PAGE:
How Math Games and Puzzles Improve Your Child’s Cognitive Abilities

As humanity evolves, basic skill requirements have expanded to include sound cognitive abilities like critical thinking, logical reasoning, and problem-solving. Although these cognitive skills have existed for as long as humans have, they are presently fundamental requirements in almost all walks of life, both in job positions and schoolwork. Honing these skills in children is, therefore, essential for their survival. Thankfully, through mental exercise tools such as puzzles and math games, children’s cognitive abilities can be improved pretty easily. A study shows that the periodic use of games and puzzles in classrooms helps increase students’ cognitive ability scores and improves their attitude towards problem-solving.

Math Games and Puzzles

Math games

Math games and puzzles provide a structure for children to engage their cognitive functions such as decision-making, attention, creativity, recollection, and problem-solving to reach a goal. A game or puzzle is a toy or activity designed to provide an interesting challenge that requires deep thinking, ingenuity, and, sometimes, persistence to find a solution. It can necessitate children to work out strategies and plans to reach a specific goal or find a solution.

The great thing about math games and puzzles is that they appeal to children because of how fun they can be. Children love to explore, test, question, and experiment. Therefore, allowing them to do so builds their cognitive skills. Math games and puzzles come in many shapes, sizes, and colours. They can take the form of equations, riddles, or exercises that children enjoy. While being fun, they can greatly benefit children’s cognitive development. Some all-time favourite puzzles for children are crosswords, jigsaws, Rubik’s Cubes, and connect-the-dots. Math games, such as dice games or Prodigy, allow children to experiment with different combinations and sequences of numbers to arrive at answers. Beyond developing cognitive skills, group math games and puzzles create avenues for children to relate to one another, building their teamwork and social skills.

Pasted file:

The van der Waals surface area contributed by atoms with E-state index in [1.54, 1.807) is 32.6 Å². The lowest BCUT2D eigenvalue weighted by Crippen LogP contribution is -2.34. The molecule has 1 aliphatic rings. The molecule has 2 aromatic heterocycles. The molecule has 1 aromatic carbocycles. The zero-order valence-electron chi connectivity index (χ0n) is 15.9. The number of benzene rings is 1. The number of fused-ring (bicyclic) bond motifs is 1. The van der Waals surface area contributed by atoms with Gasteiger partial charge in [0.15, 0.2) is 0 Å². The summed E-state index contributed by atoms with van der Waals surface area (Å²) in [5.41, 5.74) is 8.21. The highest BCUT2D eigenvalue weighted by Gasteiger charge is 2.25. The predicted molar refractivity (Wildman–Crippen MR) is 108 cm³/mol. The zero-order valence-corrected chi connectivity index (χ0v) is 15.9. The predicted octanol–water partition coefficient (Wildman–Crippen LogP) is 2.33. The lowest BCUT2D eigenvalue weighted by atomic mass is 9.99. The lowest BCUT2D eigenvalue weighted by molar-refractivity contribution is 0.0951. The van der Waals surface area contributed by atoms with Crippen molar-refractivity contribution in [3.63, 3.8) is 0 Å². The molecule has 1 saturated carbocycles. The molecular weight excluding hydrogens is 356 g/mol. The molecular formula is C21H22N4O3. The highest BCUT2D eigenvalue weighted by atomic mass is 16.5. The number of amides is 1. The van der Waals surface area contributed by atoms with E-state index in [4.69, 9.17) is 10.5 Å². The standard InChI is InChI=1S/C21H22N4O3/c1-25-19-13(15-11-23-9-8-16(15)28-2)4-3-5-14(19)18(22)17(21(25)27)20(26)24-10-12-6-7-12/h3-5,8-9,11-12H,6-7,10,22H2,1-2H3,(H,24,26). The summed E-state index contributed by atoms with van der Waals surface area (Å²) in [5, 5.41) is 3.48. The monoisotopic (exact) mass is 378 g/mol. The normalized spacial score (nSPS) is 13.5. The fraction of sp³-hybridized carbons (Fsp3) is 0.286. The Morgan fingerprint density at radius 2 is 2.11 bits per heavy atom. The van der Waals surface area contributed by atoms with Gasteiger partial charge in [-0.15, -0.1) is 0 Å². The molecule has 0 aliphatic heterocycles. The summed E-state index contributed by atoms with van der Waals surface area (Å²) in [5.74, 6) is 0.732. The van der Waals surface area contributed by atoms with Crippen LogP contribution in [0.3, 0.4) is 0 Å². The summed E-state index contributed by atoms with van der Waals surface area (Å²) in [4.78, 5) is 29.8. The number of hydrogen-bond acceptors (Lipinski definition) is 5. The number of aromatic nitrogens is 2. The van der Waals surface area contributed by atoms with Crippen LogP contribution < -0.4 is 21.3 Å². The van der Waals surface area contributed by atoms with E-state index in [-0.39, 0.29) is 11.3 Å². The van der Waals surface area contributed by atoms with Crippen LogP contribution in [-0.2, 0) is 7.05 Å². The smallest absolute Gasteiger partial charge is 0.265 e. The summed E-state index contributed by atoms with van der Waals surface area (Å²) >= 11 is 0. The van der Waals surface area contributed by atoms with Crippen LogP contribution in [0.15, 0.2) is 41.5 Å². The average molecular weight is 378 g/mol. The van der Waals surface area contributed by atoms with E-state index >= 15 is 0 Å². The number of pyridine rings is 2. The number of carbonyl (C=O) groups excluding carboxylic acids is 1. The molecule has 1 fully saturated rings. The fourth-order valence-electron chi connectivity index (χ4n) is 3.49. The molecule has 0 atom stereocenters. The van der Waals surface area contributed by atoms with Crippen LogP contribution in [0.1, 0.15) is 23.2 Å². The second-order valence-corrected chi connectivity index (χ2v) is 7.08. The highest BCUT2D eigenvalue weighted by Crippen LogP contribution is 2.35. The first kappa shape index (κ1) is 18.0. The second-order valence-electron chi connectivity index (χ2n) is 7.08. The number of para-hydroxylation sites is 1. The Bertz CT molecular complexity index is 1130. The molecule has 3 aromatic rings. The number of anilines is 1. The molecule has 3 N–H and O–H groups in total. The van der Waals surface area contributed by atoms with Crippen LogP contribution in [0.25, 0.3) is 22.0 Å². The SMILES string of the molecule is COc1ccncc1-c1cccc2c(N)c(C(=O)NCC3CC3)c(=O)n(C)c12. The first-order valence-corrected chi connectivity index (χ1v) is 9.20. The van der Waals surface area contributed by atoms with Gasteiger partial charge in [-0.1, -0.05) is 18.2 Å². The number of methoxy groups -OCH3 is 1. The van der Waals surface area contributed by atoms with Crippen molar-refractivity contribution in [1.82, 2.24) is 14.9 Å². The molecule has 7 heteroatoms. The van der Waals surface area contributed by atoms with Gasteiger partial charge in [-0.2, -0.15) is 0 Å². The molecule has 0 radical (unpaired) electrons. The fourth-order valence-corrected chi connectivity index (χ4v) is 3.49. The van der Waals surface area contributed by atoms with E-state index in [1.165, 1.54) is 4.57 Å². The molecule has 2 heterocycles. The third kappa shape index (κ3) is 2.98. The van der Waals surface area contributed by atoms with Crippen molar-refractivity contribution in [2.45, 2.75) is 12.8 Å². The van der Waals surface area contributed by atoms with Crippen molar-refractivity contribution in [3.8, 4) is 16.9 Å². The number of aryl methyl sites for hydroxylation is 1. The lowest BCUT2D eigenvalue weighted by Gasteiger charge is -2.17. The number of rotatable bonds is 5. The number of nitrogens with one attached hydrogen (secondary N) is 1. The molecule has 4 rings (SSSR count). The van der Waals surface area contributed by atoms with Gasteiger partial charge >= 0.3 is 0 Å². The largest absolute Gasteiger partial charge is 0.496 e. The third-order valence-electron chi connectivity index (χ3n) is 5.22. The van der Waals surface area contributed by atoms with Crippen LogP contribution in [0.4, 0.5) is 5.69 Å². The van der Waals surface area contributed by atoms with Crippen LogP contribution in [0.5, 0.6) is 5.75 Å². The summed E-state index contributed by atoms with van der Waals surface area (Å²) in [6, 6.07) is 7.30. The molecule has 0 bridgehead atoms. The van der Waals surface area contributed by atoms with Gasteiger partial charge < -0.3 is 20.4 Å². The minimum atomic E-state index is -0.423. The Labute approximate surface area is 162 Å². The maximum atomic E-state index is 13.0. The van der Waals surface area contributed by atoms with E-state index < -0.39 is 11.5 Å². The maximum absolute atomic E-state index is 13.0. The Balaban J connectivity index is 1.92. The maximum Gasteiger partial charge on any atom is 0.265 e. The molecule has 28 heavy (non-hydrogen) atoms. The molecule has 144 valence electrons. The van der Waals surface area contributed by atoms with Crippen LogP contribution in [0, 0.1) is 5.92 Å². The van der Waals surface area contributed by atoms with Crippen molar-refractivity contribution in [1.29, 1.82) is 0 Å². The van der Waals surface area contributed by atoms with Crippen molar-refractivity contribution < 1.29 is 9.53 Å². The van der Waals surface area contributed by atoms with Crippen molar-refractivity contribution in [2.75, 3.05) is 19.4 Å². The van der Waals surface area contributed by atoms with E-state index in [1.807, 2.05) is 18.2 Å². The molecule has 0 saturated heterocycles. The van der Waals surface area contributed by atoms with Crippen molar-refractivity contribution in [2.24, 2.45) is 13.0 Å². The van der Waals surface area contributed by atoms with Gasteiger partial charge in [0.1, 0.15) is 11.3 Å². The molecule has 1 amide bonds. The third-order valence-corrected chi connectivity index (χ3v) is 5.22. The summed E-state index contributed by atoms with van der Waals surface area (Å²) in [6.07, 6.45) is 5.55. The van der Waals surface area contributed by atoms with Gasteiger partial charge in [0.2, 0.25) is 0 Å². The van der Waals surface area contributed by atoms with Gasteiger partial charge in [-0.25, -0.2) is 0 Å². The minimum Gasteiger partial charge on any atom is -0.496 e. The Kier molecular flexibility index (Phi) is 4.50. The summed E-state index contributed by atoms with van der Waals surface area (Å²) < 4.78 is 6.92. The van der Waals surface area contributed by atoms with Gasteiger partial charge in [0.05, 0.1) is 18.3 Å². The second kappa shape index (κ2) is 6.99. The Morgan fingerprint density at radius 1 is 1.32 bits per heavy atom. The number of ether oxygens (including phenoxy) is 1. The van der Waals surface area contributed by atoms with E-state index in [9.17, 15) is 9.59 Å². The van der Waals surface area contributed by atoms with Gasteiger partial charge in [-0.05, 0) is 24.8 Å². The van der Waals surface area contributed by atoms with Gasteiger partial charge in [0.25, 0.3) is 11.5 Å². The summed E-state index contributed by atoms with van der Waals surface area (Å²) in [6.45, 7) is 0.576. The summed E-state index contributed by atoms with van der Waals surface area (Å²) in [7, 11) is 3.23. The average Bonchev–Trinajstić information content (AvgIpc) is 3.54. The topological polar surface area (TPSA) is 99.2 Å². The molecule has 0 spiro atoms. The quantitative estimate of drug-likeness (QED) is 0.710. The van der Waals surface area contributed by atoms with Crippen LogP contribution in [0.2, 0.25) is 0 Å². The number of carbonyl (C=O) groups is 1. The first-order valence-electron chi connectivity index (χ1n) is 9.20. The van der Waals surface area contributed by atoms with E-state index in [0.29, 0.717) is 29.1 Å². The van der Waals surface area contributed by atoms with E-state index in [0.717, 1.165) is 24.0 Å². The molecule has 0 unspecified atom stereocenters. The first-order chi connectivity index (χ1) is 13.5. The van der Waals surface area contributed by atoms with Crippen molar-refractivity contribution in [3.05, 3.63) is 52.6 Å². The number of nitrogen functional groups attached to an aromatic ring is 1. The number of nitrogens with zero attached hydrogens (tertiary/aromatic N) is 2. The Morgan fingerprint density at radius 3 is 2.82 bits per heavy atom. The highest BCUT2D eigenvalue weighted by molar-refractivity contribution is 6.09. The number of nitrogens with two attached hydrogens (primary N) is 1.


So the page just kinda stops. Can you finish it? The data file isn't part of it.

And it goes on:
Cognitive Skills

Math puzzle

It should be noted that cognitive abilities overlap in their functions. This means that to build a holistic set of cognitive skills, every ability needs to be focused on. Therefore, it is best practice to explore a wide range of puzzles and math games. SharpBrains says that cognitive abilities are “brain-based skills we need to carry out any task from the simplest to the most complex. They have more to do with the mechanisms of how we learn, remember, problem-solve, and pay attention.” Cognitive abilities include critical thinking, working memory, pattern recognition, cognitive flexibility and control, information processing, anticipation, decision making, hand-eye processing and coordination, attention, perception, language, motor skills, and logical reasoning.

Problem Solving

Problem-solving is probably the hallmark of all cognitive skills that relate to games and puzzles. Games and puzzles are great ways for children to practice and develop problem-solving since the end goal is almost always to find a solution. The whole process of analyzing the game or puzzle, circumspectly creating strategies, and finally deciding on a solution is what problem-solving is. This may sound complex, but children do this all the time in their own way.

Logical Reasoning

Math

Imagine a shape sorting game for which the end goal is for a child to sort all the shapes into their equivalent holes. While trying to figure out which hole each shape goes into, a child would probably try to put one shape into the different holes s/he sees. If s/he tries one and realizes that it doesn’t fit, s/he moves on the next one and continues until s/he finds the right hole. By doing this, the child is engaging in logical reasoning. The realization that a square shape cannot fit a triangular hole is a basic application of logic. In addition, the child’s hand-eye coordination would be significantly enhanced. The beauty in this is that if a child does this a few more times, s/he would know each shape’s rightful position without even thinking about it due to his/her working memory. This remarkable feat is the same in all kinds of math games, puzzles, and other activities. In contrast, another child might figure out the correct shape on the first try by engaging his/her strategic thinking and information processing skill.

Finally, while it is a great idea to engage a child with different activities, too many activities might cause a burnout. Many schools have a grasp of the right time and amount of puzzles and games to get children involved in. Nevertheless, as a parent or guardian, you can still engage your children at home with math games and puzzles with the help of some great websites. Such websites provide parents with fun, easy-to-learn, and engaging math games and puzzles for their kids.

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